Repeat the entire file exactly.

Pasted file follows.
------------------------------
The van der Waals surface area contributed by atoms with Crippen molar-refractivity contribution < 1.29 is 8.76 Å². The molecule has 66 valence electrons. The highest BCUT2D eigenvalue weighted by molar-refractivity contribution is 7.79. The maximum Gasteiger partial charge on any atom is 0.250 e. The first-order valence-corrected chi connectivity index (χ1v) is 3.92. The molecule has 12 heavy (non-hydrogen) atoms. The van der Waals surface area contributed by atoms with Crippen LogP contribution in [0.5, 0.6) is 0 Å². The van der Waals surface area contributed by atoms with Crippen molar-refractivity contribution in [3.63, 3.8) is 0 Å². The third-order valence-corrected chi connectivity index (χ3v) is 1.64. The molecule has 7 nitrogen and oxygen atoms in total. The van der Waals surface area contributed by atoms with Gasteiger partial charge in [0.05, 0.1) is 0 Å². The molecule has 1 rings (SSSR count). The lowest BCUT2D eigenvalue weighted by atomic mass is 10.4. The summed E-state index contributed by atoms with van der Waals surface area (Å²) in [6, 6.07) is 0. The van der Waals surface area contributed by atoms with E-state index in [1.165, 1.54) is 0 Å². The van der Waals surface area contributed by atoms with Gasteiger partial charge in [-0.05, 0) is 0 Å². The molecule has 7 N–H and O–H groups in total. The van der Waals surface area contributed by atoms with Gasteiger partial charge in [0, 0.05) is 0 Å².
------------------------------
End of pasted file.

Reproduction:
The van der Waals surface area contributed by atoms with Crippen molar-refractivity contribution < 1.29 is 8.76 Å². The molecule has 66 valence electrons. The highest BCUT2D eigenvalue weighted by molar-refractivity contribution is 7.79. The maximum Gasteiger partial charge on any atom is 0.250 e. The first-order valence-corrected chi connectivity index (χ1v) is 3.92. The molecule has 12 heavy (non-hydrogen) atoms. The van der Waals surface area contributed by atoms with Crippen LogP contribution in [0.5, 0.6) is 0 Å². The van der Waals surface area contributed by atoms with Crippen molar-refractivity contribution in [3.63, 3.8) is 0 Å². The third-order valence-corrected chi connectivity index (χ3v) is 1.64. The molecule has 7 nitrogen and oxygen atoms in total. The van der Waals surface area contributed by atoms with Gasteiger partial charge in [0.05, 0.1) is 0 Å². The molecule has 1 rings (SSSR count). The lowest BCUT2D eigenvalue weighted by atomic mass is 10.4. The summed E-state index contributed by atoms with van der Waals surface area (Å²) in [6, 6.07) is 0. The van der Waals surface area contributed by atoms with E-state index in [1.165, 1.54) is 0 Å². The van der Waals surface area contributed by atoms with Gasteiger partial charge in [-0.05, 0) is 0 Å². The molecule has 7 N–H and O–H groups in total. The van der Waals surface area contributed by atoms with Gasteiger partial charge in [0, 0.05) is 0 Å².